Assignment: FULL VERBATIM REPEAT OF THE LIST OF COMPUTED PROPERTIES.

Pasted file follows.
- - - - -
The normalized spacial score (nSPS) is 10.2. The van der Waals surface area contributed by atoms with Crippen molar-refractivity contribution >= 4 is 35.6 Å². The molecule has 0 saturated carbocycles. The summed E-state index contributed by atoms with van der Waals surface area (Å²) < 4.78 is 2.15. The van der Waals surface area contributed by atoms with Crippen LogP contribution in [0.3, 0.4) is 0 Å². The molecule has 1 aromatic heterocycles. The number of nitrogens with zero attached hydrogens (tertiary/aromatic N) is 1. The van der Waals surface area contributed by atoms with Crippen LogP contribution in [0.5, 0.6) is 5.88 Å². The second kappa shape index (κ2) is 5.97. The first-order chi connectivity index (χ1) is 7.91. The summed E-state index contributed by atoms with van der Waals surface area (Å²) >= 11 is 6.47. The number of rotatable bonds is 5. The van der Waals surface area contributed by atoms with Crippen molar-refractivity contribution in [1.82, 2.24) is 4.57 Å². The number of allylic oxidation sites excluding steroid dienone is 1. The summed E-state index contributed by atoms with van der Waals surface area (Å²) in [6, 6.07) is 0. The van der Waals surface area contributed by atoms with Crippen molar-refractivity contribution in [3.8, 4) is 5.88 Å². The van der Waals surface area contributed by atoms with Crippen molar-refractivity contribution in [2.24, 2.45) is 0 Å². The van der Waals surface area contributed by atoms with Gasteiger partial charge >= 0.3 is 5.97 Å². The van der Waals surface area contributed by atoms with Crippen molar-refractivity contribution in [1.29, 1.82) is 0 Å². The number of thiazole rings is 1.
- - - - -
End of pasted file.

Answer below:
The normalized spacial score (nSPS) is 10.2. The van der Waals surface area contributed by atoms with Crippen molar-refractivity contribution >= 4 is 35.6 Å². The molecule has 0 saturated carbocycles. The summed E-state index contributed by atoms with van der Waals surface area (Å²) < 4.78 is 2.15. The van der Waals surface area contributed by atoms with Crippen LogP contribution in [0.3, 0.4) is 0 Å². The molecule has 1 aromatic heterocycles. The number of nitrogens with zero attached hydrogens (tertiary/aromatic N) is 1. The van der Waals surface area contributed by atoms with Crippen LogP contribution in [0.5, 0.6) is 5.88 Å². The second kappa shape index (κ2) is 5.97. The first-order chi connectivity index (χ1) is 7.91. The summed E-state index contributed by atoms with van der Waals surface area (Å²) >= 11 is 6.47. The number of rotatable bonds is 5. The van der Waals surface area contributed by atoms with Crippen molar-refractivity contribution in [1.82, 2.24) is 4.57 Å². The number of allylic oxidation sites excluding steroid dienone is 1. The summed E-state index contributed by atoms with van der Waals surface area (Å²) in [6, 6.07) is 0. The van der Waals surface area contributed by atoms with Crippen molar-refractivity contribution in [3.8, 4) is 5.88 Å². The van der Waals surface area contributed by atoms with Crippen molar-refractivity contribution in [2.24, 2.45) is 0 Å². The van der Waals surface area contributed by atoms with Gasteiger partial charge >= 0.3 is 5.97 Å². The van der Waals surface area contributed by atoms with Crippen molar-refractivity contribution in [1.29, 1.82) is 0 Å². The number of thiazole rings is 1.